Outcold Solutions LLC

Monitoring OpenShift - Version 3

You are looking at documentation for an older release. See the current release documentation.


To find server version of your OpenShift cluster use

$ oc version

Match the server version with one of the links below. If you are using version, which is not in this list you can try the closest version.

If you are using version, which is not on the list, please email us contact@outcoldsolutions.com

Using images on hub.docker.com

These images are build on top of Alpine linux

Using certified images on registry.connect.redhat.com

These images are built on top of RHEL images, see outcoldsolutions/collectorforopenshift. To pull images from this registry you need to authenticate, see instructions below.

registry.connect.redhat.com authentication

registry.connect.redhat.com is not the same as registry.access.redhat.com, second is used for Red Hat images, first is used for certified images from partners. Second works with OpenShift cluster out of the box, first requires authentication.

You need to specify secret to authenticate with registry.connect.redhat.com. Please follow the link to learn how to use other secured registries. Allowing Pods to Reference Images from Other Secured Registries

This is an example how you can authenticate with registry.connect.redhat.com.

After applying the configuration to your OpenShift cluster you need to create a secret for pulling images from Red Hat registry. Make sure you are in the same project/namespace as where collector is created (default is a default project/namespace).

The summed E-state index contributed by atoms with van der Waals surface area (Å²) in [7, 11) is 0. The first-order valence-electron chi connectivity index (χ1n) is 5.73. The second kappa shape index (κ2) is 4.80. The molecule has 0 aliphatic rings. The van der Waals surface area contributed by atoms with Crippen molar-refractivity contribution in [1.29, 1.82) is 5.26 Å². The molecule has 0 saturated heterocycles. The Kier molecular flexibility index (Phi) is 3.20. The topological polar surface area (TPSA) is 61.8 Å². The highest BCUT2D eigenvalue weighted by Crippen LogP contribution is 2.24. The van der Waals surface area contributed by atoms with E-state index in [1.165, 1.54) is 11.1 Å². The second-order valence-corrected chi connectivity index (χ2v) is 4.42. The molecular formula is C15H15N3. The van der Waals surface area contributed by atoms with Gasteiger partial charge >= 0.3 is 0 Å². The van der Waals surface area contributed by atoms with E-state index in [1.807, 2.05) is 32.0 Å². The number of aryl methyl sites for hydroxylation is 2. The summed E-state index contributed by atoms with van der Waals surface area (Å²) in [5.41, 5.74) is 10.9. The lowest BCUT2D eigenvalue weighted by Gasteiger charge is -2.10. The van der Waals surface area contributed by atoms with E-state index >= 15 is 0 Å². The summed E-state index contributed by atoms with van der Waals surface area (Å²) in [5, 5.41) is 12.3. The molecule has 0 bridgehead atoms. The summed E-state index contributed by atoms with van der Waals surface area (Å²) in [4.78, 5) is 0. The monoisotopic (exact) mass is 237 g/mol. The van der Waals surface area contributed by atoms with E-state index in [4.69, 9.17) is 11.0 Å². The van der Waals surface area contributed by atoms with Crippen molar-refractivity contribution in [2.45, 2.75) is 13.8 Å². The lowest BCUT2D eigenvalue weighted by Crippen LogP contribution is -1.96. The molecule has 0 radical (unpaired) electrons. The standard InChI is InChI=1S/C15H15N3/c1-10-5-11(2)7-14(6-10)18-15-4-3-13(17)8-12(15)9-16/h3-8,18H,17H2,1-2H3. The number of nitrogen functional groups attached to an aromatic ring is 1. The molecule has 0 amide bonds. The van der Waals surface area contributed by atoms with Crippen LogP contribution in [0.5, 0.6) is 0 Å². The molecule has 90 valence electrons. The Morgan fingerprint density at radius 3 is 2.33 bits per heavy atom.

$ oc project default

If you are on Linux (for macOS see below), you can login to the registry using docker and use authentication file to create a secret in OpenShift cluster.

$ docker login registry.connect.redhat.com
Username: [redhat-username]
Password: [redhat-user-password]
Login Succeeded

Make sure to use username and not email, when you login to this registry. They both allows you to login. But if you logged in with email, you will not be able to download the image.

After that you can create a secret for pulling images using just created authentication under $HOME/.docker/config.json

$ oc secrets new rhcc .dockerconfigjson=$HOME/.docker/config.json

On macOS Docker does not store authentication data in config.json (stores in keychain instead). You cannot use it to create a secret. Instead you can create a secret from the command line with oc secrets new-dockercfg rhcc --docker-server=registry.connect.redhat.com --docker-username=<user_name> --docker-password=<password> --docker-email=<email>. Just make sure this command is not going to be saved in the bash history, as it is going to have a password in the command line. See Execute command without keeping it in history. You can execute export HISTFILE=/dev/null in this terminal session, which will stop recording any commands in history.

Link created secret rhcc to the service account we use for collector collectorforopenshift

$ oc secrets link collectorforopenshift rhcc --for=pull

Give it few moments to pull the image (can take up to few minutes)

About Outcold Solutions

Outcold Solutions provides solutions for monitoring Kubernetes, OpenShift and Docker clusters in Splunk Enterprise and Splunk Cloud. We offer certified Splunk applications, which give you insights across all containers environments. We are helping businesses reduce complexity related to logging and monitoring by providing easy-to-use and deploy solutions for Linux and Windows containers. We deliver applications, which help developers monitor their applications and operators to keep their clusters healthy. With the power of Splunk Enterprise and Splunk Cloud, we offer one solution to help you keep all the metrics and logs in one place, allowing you to quickly address complex questions on container performance.